In the morning, when [Jesus] returned to the city, he was hungry. And seeing a fig tree by the side of the road, he went to it and found nothing at all on it but leaves. Then he said to it, ‘May no fruit ever come from you again!’ And the fig tree withered at once. (Matthew 21: 18-19)
Why would Jesus curse a fig tree? Sometimes we need to take Jesus’ actions at face value, and sometimes we need to take them symbolically.
Jesus cursing the fig tree is the latter. The fig tree symbolized the religious authorities in Jerusalem, and Jesus cursed them because their leadership wasn’t bearing the fruits of justice, love, and peace.
A few days after Jesus cursed the fig tree, He said these words to his disciples: “You did not choose me, but I chose you. And I appointed you to go and bear fruit, fruit that will last…” (John 15: 16).
During His last week, Jesus cursed the religious leadership that didn’t produce good fruit, and then He told a new group of leaders to bear “fruit that will last.” The charge to bear good fruit that Jesus gave to them, He also gives to us.
If we are to bear good fruit, we may need to curse some of the “trees” in our lives. For instance, how about the regret tree? Does this tree bear good fruit? It hasn’t in my life, nor have I seen it do so in anyone else’s.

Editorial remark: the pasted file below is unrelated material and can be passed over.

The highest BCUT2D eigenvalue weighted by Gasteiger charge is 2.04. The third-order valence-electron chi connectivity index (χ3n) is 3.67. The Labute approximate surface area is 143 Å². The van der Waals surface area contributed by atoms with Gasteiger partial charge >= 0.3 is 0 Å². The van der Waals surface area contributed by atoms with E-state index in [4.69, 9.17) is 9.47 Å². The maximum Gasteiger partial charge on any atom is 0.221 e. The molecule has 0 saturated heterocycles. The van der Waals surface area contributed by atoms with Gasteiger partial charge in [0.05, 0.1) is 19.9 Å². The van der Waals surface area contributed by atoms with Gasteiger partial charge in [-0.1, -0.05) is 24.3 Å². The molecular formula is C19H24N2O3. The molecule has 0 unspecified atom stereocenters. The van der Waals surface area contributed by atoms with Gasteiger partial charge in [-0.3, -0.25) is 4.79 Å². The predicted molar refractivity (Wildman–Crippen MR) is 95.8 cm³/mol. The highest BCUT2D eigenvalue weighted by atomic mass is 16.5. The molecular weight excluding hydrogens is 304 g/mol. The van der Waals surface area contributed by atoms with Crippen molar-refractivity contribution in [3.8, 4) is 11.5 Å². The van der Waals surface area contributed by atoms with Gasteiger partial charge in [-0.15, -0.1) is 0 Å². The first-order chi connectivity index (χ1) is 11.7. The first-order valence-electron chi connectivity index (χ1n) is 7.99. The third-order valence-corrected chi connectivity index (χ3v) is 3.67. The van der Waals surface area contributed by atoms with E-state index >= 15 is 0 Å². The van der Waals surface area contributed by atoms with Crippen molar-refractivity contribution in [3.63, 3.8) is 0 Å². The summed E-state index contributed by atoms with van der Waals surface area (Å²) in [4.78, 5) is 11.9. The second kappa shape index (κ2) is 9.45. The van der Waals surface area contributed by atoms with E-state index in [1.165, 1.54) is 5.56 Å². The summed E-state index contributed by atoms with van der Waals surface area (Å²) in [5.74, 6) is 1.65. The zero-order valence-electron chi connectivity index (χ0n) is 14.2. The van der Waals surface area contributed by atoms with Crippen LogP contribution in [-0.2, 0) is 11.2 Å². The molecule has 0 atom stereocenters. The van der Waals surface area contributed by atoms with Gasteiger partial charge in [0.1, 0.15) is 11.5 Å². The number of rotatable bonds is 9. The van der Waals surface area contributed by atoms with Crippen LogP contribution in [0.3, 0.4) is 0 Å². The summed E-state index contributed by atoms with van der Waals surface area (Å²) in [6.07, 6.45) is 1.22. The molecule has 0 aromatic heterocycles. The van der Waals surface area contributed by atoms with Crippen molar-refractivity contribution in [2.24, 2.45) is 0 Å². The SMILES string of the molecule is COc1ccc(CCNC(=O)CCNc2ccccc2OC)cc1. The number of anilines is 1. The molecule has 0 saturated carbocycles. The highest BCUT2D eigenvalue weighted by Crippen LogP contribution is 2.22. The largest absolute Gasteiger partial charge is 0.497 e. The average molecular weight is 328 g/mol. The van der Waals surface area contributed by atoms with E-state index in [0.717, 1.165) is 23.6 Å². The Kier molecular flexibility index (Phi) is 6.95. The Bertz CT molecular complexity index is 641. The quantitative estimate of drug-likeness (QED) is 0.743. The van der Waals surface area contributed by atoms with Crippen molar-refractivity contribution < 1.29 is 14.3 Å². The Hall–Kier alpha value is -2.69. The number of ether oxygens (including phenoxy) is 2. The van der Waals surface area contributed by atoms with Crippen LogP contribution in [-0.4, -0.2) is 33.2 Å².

Or, how about the shame tree? Has that one helped you to bear good fruit in your life? It hasn’t for me.
Or, how about the envy tree? The jealously-tree? The prejudice-tree? The anger-tree? The entitlement-tree? None of those trees bear good fruit.
I encourage us to do an inventory of our “trees.” For the trees that bear bad fruit, we need to curse them. For the trees that don’t bear much fruit, we may need to trim them. For the trees that bear good fruit, we must nurture them. We do that by cursing and trimming and nurturing so that our trees of love, kindness, fairness, and faithfulness can “bear fruit that will last.”
- Do you have an attitude, habit, or practice that’s bearing bad fruit or no fruit? If so, are you willing to curse or simply let go of whatever you are doing that isn’t bearing good fruit?
- Like the disciples, Jesus chose you. Like them, He chooses you to bear fruit that will last. Are you doing so? If so, how? If not, why not?
- How might Jesus need to trim or prune you so that you could bear more good fruit for His kingdom?